Now Augustine saw the danger of freedom as so great that he produced the famous doctrine attutorium gratiae , the helping power of grace, which was given to Adam before he fell. He was not in pure nature (in puris naturalibus), namely the assisting power of grace. This assistance of grace made it possible for him to continue indefinitely in the direction of his will towards God. It made it possible for him. But you see this was a point where the Reformers fought against Augustine. This attutorium gratiae , this assisting power of grace, implied indirectly that nature in itself cannot be good, it must be fulfilled by supra-nature; that if man is in puris naturalibus, in pure nature, then he is so endangered that actually he must fall.

Therefore the supernature helps him. The Reformers had such an emphasis on human nature – very similar to the Renaissance, at the same time – that they declined this idea of a donum superadditum, a gift which was added to man’s nature. This is a very profound distinction, and behind this seemingly Scholastic terminology something is hidden, namely the question of the valuation of creation.

In the doctrine of the donum superadditum , something of the Greek .valuation of matter as the resisting power, is present. There is some of the Greek tragic feeling which enters here, the Jewish-Protestant-Christian affirmation of nature as good in itself.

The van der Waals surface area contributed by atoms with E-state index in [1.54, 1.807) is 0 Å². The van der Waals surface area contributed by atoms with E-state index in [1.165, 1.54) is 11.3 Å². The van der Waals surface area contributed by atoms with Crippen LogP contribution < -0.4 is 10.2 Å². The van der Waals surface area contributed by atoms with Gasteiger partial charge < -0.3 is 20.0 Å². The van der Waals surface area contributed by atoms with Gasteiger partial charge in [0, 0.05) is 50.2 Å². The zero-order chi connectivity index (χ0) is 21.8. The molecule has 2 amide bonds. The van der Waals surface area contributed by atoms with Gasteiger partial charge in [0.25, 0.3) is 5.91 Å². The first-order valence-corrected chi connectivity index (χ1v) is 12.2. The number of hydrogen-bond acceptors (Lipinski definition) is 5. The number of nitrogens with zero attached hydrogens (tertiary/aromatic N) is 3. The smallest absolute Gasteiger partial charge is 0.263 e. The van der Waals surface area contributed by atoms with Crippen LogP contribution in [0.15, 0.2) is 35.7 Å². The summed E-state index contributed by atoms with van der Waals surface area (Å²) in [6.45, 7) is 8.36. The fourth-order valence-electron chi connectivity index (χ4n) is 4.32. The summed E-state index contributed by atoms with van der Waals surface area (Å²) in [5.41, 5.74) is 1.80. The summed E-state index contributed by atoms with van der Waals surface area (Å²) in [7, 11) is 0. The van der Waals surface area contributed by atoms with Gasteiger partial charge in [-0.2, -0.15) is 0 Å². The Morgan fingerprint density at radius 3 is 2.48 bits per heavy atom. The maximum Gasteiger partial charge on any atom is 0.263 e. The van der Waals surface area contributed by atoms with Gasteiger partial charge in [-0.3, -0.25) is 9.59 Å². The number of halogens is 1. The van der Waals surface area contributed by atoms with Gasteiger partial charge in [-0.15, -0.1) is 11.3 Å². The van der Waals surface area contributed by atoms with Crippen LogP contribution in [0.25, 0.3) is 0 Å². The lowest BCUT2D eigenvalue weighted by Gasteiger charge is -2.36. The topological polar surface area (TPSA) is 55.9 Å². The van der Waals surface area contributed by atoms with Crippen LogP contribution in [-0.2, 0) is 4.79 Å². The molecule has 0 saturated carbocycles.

Now if we see how Adam was formed, on the basis of all this, Augustine can say that the first man had the freedom not to fall, not to die, not to turn away from the good. In this stage he was at peace with himself – a profound remark in view of our modern depth psychology; he was at peace with all things and all men. There was no cupidity, no desire, in him, not even in sexual life. There was no pain in this state, not even in the situation of birth. . . . .In any case, it was very easy for him not to fall. There was no real reason for it, but astonishingly he did fall. And since there was no external reason for his fall, his fall started in his inner life. Sin, according to Augustine, is in its very start spiritual sin. Man wanted to be in himself, he had all the good possibilities, he had nothing to suffer, from which he would turn away; he had everything he needed, but he wanted to have all this by himself, he wanted to stay in himself, (therefore he turned away. And this is what Dr. Niebuhr calls “pride,” and what I prefer to call “hybris,” self-elevation. In this way man lost the assistance of grace and was left alone by grace. He wanted to be autonomous, to stand upon himself, and this meant a wrong love of himself, not the right love of himself; and this wrong love of himself cut off the love towards God. He says: “The beginning of all sin is pride; the beginning of pride is man’s turning away from God..” Or, if you say hybris instead of pride, then this is profounder, because pride often has the connotation of a special psychological character, and that is not what is meant here. The most humble people psychologically can have the greatest pride.